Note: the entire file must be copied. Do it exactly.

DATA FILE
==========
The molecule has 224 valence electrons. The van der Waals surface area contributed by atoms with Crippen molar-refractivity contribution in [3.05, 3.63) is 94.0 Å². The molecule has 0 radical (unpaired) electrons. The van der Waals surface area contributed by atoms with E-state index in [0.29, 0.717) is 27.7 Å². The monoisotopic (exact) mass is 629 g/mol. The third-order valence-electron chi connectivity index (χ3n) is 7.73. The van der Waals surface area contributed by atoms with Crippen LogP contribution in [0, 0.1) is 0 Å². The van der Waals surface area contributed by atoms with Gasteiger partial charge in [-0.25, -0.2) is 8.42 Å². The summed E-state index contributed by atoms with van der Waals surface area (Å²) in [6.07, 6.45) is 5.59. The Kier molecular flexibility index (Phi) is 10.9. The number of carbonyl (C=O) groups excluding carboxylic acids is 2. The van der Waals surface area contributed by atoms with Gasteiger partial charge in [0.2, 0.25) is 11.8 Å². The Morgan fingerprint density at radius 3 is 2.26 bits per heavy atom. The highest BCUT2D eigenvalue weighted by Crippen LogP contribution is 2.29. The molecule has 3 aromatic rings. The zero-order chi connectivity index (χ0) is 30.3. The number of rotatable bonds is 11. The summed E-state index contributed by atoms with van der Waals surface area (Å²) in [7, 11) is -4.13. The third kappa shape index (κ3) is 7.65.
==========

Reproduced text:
The molecule has 224 valence electrons. The van der Waals surface area contributed by atoms with Crippen molar-refractivity contribution in [3.05, 3.63) is 94.0 Å². The molecule has 0 radical (unpaired) electrons. The van der Waals surface area contributed by atoms with E-state index in [0.29, 0.717) is 27.7 Å². The monoisotopic (exact) mass is 629 g/mol. The third-order valence-electron chi connectivity index (χ3n) is 7.73. The van der Waals surface area contributed by atoms with Crippen LogP contribution in [0, 0.1) is 0 Å². The van der Waals surface area contributed by atoms with Gasteiger partial charge in [-0.25, -0.2) is 8.42 Å². The summed E-state index contributed by atoms with van der Waals surface area (Å²) in [6.07, 6.45) is 5.59. The Kier molecular flexibility index (Phi) is 10.9. The number of carbonyl (C=O) groups excluding carboxylic acids is 2. The van der Waals surface area contributed by atoms with Gasteiger partial charge in [0.2, 0.25) is 11.8 Å². The Morgan fingerprint density at radius 3 is 2.26 bits per heavy atom. The highest BCUT2D eigenvalue weighted by Crippen LogP contribution is 2.29. The molecule has 3 aromatic rings. The zero-order chi connectivity index (χ0) is 30.3. The number of rotatable bonds is 11. The summed E-state index contributed by atoms with van der Waals surface area (Å²) in [7, 11) is -4.13. The third kappa shape index (κ3) is 7.65.